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Comparative Study Between a Modernist and Postmodernist Interior

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Introduction

Modernist interior design emphasizes function and tries to provide for specific needs instead of imitating nature. The beginnings of modernism may be attributed to the works of Berthold Luberkin (1901-1990). He was a Russian architect who lived in London and founded a group known as Tecton Architects who applied scientific and analytic methodologies in designing. They created stark buildings that seemed to go against the force of gravity and ran counter to expectations. Post-modern architecture came after the modernist design; it combines new ideas with traditional forms. Postmodernist buildings may seem to surprise, startle, or sometimes amuse. Familiar shapes and details are applied in unexpected manners, and structures may include symbols to delight the viewers or just to make a statement.

Modernism is a thought, practice, or character that describes the modernist movement in the arts, with cultural tendencies rooted in artistic movements, in the late 19th to early 20th centuries, Kate (1996). Modernism is related to the development of the modern industrial society together with the development of cities, including the First World War, which was among the principal factors that shaped modernism. Postmodernism describes a range of ideologies and conceptual frameworks that are in opposition to those of modernity and its notions rooted in knowledge and science.

Comparative Study Between a Modernist and Postmodernist Interior

Postmodernism architecture started as an international style around the 1950s and started being a movement in the late 1970s to the current time. Postmodernism is heralded by wit, ornament, and reference in contrast to international modernism style. Most modernist functional, formalized shapes and spaces are replaced, but diverse aesthetics such as a collision of styles, forms adopted for its own sake, and ways of viewing styles and area abound. It also rediscovered the expressive and value symbolic values that had been left by the modern style.

Example of a Modernist Interior and a Postmodernist Interior

The Herbert F. Johnson Museum of Art at Cornell University is a Modernist building by I.M. Pei, and the Vanna Venturi House is a post-modern house in Philadelphia, Pennsylvania designed by Robert Venturi.

The Herbert F. Johnson Museum of Art at Cornell University

The Johnson Museum of Art is characterized by a fifth-floor that has cantilevers over the open-aired sculpture garden. This design was deliberate so that it would not block the view of Cayuga Lake. The building offers a panoramic view of the Cayuga Lake both from its north and west sides and houses a room for meetings on its sixth floor. The building was put up in a unique location where it encountered many architectural challenges such as limited building space, as well as it could not be allowed to overwhelm the panoramic view of the Cayuga Lake and the Arts Quad that is neighbouring it. The museum sits on top of the mountain, which the design sought to provide visual termination of the north end of the library slope. The general design came out as a narrow tower\, and a bridge, which many people and critics have said, is similar to a big sewing machine. An underground Asian Art gallery was in the original plan but was later shelved out; this could have included windows that breach the southern face of Fall Creek Gorge. The American Institute of Architects awarded the building Honour award in 1975, and its design appeared in the cover of Scientific American.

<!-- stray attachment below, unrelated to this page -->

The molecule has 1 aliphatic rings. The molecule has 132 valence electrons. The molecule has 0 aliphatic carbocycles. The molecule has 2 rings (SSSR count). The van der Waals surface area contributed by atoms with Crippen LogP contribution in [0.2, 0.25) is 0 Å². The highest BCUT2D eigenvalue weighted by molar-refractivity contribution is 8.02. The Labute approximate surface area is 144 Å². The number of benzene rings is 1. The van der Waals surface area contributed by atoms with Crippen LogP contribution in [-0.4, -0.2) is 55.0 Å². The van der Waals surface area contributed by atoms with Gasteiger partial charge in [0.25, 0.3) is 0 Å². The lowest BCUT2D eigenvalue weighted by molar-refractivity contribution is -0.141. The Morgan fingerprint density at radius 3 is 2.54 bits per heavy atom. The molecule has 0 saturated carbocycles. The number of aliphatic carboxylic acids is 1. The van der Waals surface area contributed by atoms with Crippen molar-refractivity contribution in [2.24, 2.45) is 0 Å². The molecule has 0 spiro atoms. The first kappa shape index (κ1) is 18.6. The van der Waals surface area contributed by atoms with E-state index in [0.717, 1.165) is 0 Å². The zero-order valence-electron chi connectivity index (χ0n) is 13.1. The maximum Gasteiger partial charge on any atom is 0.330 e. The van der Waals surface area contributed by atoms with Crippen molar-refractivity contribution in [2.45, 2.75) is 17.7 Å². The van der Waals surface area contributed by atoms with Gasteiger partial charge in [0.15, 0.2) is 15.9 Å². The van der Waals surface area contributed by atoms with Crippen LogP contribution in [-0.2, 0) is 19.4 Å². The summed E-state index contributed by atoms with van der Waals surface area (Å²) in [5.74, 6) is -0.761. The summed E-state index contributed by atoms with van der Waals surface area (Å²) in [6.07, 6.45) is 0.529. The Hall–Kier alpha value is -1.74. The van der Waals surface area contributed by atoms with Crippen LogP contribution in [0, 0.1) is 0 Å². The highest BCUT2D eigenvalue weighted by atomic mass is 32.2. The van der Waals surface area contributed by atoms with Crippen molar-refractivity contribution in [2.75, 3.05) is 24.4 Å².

The architectural design had the desire to have a dramatic statement, and at the same time maintaining panorama of scenic views, bright, open spaces, and windows to be beautifully contrasting the heaviness and boldness of forms of concrete that had a rectangular shape. The building amounts to 61000 square feet consisting of nine floors that are stacked above the ground, which houses the exhibit spaces. There is an underground floor for additional galleries and meeting points. The surrounding landscapes and views were preserved by stacking the program, as opposed to spreading it out over the lot. Long horizontal bands of windows punctuate the massive concrete structure that runs along with the upper floors. This purposefully enhances the spaces of the gallery, complementing the artworks displayed, as well as giving a bright and airy exhibition space. The lobby features skylights which are framed in bronze-toned aluminium.

There are cantilevered spaces that are found throughout the building projected using horizontal beams; these cantilevered spaces turn out as balconies that provide own sense of light and movement, which opens to views of the floors that are above it or below it. The most prominent cantilever is on the fifth floor and stretches over to the release sculptured garden. The walls give a continuous surface with flowing lines made by the stairs and bridges to connect program over the lobby; this culminates into a master area that is distinguishable from the circular staircase. The building is primarily made out of concrete that have a colour and texture which blends well with the old masonry buildings surrounding it. Local materials were used to produce a beautiful mix of architectural concrete that only tends to suit the building and its surrounding location.

Vanna Venturi House in Philadelphia